His dam, Rondeau (b f 1900), did not have a classics winner in her tail-female line for nearly a hundred years, her 8° dam Bronze (br f 1803 Buzzard) won the Oaks Stakes. She had arrived in Bay Ronald's first crop and she started her turf career much like her sire had, as a selling plater, first purchased by J Watts for 300 guineas, then by Sir James Miller for 500 guineas. She ran 20 races in all and won 9 of these. She won the Dullingham Plate at Newmarket twice. In 1904, as a 4 year old, she finished 2° for the 2m 2f Cesarewitch Stakes at Newmarket, won by Horatio Bottomley's Ebor Handicap winner Wargrave (b c 1898 Carbine) by 1 and a half lengths, beating J C Sullivan's War Wolf (b c 1899 Wolf's Crag) by a head. She gave Wargrave 14 pounds. She also finished 2° for the ~2m King's Plate at Derby, won by Major Eustace Loder's future Cesarewitch winner Hammerkop (b f 1900 Gallinule) by a length, beating F Alexander's Ascot Gold Cup winner Throwaway (b c 1899 Right-Away) by 4 lengths.
After Sir James Miller's death in 1906 part of his stock was sold at the Newmarket December Sales. Rondeau, covered by Miller's triple crown winner Rock Sand (br c 1900 Sainfoin) went to Edmond Blanc for 4,000 guineas as the second high seller. The high seller of the sale was 1000 Guineas winner Aïda (b f 1898 Galopin), also covered by Rock Sand, who was purchased by Sir T Sykes for 4,300 guineas.
|Teddy ran for 2 years,
but did not race
until he was 3 years old due to the war. He was rained by Robert Denman,
who also trained his sire. He ran 8 races and won 6 of these, earning 150.300
French Francs. France had no racing in 1915 or at the beginning of
1916, so Teddy went to Spain.
In 1916 won the 12f Gran Premio De San Sebastián by 3 lengths, beating Cohn's Spirit who gave Teddy 26 pounds, and 24 others. Won the (about) 12f Premio Villamejor (St Leger) at San Sebastián beating 3 others, 2 of them belonging to Cohn. Next he finished 3° for the 12f La Coupe Du Roi D'Espagne (or King Of Spain's Gold Cup) to stablemate Rabanito (br f 1913 Cupbearer). Back in France, where racing resumed for the first time since the beginning of the war in August of 1914, he won the 11f Prix De Darbonnay at Moulins. Two days later he then won the 11f Prix De Darnay also at Moulins. Six days later he won the 12f Prix Des Trois Ans (a wartime substitute for the Prix Du Jockey Club) run at Moulins. He next finished 3° for the 12f Prix De L'Elevage, won by W K Vanderbilt's Antivari (b c 1913 Sea Sick) and Baron Rothschild's Sans-Le-Sou (ch c 1910 Sans Souci).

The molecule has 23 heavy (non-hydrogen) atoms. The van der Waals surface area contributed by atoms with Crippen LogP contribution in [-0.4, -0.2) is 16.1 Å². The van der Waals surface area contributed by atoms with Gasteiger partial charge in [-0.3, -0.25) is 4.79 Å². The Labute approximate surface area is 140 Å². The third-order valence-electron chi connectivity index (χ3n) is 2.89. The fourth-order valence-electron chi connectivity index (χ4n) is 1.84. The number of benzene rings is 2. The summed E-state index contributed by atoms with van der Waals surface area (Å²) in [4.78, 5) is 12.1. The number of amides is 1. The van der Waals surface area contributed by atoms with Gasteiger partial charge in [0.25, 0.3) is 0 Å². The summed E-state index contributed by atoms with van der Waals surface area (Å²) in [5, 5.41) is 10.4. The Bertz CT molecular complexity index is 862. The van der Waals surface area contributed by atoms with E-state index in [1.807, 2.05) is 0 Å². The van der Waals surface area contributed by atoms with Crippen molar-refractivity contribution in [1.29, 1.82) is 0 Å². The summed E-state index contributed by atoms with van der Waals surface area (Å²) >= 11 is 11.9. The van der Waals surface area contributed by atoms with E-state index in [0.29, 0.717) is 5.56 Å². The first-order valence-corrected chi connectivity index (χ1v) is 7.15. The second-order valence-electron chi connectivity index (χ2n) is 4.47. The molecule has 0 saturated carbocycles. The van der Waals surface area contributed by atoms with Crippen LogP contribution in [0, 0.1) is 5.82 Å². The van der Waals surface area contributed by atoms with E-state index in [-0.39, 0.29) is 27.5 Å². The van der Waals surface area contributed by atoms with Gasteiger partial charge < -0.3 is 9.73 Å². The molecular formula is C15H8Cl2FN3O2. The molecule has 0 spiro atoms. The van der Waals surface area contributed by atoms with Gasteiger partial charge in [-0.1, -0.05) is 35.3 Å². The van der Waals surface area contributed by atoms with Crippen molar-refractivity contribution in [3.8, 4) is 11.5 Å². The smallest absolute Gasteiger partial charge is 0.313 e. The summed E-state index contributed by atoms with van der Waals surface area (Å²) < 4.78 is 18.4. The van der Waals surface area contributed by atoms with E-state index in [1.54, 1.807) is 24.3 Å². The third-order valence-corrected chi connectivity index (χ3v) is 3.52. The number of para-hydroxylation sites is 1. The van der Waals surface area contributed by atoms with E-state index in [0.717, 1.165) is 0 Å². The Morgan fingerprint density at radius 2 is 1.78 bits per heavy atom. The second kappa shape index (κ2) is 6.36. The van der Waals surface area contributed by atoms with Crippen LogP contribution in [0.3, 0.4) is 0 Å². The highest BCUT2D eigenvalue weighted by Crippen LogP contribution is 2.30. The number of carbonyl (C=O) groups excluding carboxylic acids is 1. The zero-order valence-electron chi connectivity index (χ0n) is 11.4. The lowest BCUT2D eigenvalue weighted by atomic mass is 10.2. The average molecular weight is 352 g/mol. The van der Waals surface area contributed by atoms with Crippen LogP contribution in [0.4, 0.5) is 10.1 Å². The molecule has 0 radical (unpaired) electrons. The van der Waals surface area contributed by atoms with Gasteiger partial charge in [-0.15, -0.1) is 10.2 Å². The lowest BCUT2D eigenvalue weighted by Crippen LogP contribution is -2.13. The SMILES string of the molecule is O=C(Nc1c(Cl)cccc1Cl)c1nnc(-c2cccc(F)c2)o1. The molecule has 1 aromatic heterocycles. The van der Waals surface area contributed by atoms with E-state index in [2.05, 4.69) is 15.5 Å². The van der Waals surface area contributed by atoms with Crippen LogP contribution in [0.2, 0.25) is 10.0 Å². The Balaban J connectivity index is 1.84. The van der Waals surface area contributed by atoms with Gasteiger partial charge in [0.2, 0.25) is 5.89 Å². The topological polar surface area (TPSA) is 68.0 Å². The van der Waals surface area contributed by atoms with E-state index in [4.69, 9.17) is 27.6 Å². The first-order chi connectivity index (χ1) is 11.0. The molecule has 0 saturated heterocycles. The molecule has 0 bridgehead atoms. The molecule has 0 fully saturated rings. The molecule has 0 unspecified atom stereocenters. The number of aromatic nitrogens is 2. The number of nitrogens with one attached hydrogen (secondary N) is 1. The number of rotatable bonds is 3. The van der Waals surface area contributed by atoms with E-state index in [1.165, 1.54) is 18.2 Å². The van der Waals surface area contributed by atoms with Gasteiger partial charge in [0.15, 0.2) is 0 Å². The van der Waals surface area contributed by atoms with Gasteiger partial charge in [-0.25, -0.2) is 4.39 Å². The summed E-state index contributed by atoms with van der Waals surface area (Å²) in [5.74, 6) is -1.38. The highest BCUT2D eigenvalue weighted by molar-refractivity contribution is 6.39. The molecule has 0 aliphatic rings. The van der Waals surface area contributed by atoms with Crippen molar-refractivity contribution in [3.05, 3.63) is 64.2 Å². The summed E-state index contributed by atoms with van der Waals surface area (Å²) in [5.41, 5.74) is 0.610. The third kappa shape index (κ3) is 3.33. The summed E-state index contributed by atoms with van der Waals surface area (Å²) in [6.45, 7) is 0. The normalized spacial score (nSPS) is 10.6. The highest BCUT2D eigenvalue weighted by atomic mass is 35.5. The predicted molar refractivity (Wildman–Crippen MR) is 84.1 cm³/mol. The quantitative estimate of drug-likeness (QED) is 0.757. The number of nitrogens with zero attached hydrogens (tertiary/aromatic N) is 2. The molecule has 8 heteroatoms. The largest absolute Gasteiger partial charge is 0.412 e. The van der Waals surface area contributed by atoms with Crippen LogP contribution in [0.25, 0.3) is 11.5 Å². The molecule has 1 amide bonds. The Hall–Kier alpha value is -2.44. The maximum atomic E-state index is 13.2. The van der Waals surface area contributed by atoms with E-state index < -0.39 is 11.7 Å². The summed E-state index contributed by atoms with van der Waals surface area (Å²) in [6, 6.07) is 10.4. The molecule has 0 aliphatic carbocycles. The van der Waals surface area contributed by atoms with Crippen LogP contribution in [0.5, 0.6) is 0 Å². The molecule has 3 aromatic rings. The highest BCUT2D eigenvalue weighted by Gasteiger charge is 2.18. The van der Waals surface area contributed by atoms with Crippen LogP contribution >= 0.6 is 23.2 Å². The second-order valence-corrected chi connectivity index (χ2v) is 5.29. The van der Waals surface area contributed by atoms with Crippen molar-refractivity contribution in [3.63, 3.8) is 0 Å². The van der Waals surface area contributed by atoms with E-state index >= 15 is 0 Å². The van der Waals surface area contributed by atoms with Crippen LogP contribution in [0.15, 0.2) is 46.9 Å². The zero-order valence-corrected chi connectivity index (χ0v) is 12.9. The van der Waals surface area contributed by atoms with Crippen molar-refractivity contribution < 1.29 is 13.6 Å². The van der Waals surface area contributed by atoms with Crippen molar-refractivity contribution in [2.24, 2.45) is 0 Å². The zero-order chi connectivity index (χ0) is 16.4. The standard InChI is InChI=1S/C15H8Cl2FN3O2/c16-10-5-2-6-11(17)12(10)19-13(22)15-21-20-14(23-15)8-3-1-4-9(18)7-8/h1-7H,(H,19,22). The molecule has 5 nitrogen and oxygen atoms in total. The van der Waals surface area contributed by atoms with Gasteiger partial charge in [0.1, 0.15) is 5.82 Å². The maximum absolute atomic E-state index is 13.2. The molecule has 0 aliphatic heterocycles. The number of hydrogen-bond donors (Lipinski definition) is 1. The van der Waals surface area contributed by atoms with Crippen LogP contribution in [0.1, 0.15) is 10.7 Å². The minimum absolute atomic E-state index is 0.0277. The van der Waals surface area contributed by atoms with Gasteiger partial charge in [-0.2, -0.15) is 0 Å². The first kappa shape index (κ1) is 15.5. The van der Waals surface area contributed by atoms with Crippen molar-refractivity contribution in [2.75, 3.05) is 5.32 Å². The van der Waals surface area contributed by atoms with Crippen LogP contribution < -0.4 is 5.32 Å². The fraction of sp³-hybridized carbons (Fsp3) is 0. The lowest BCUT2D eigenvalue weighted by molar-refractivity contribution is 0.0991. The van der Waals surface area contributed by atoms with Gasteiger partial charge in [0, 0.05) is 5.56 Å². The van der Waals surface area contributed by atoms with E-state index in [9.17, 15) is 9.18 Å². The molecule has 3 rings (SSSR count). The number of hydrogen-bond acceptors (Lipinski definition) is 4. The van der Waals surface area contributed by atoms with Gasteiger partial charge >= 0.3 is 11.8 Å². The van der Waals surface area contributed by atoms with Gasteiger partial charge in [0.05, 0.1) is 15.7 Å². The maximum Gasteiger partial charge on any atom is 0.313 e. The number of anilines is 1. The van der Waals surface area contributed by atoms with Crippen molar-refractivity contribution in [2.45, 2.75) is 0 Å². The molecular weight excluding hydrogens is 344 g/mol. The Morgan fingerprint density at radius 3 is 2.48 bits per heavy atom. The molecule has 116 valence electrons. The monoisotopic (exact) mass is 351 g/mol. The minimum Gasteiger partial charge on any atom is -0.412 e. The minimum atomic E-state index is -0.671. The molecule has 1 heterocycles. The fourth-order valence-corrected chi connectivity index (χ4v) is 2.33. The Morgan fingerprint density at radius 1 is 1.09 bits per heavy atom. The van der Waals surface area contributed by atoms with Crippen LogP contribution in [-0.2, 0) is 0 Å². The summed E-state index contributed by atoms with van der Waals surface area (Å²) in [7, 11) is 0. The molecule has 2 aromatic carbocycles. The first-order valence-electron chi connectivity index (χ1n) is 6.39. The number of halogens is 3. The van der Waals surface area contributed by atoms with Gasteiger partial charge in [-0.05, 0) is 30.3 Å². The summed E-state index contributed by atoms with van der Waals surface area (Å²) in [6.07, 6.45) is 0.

In 1917 he won his only start, the 10f Prix Des Sablonniers by a neck, beating Baron Rothschild's La Farina (ch c 1911 Sans Souci) at level weights.
Teddy retired to his owner's Haras De Chamant, near Senlis, France, and appeared to be a success from the beginning. He had numerous good sons, with the best of them being Ortello (ch c 1926) who won the Derby Italiano and Prix De L'Arc De Triomphe. Other good sons include (1) Sir Gallahad (b c 1920), won the Poule D'Essai Des Poulains, Prix Jacques Le Marois and in England, the Lincoln. Sent to America he was a leading sire in 1930, 1933, 1934 and 1940 (2) Aethelstan (b c 1922), was 3° on the French sires list in 1936 and sent to America the same year (3) Astérus (b c 1923), winner of the Poule D'Essai Des Poulains, Prix Greffulhe, the Champion Stakes and the Royal Hunt Cup, he was the champion sire in France in 1934 (4) Brumeux (b c 1925), winner of the Jockey Club Cup Stakes at Ascot and the Newbury Autumn Cup, he was a useful stallion in England and (5) Bull Dog (bbr c 1927), was sent to America and led the sires list in 1943.
After Teddy was sent to America in 1931, the best of his get there were Arlington Futurity and Illinois Derby winner Case Ace (b c 1934) with earnings of $49,830 and Sun Teddy (ch c 1933) with earnings of $24,000. Case Ace got Belmont and Jockey Club Gold Cup Stakes and Massachusetts Handicap winner Pavot (br c 1942). Sun Teddy got Sun Again (ch c 1939), who got Sunglow (ch c 1947), who in turn got Horse Of The Year Sword Dancer (ch c 1956) and he got Horse Of The Year Damascus (b c 1964).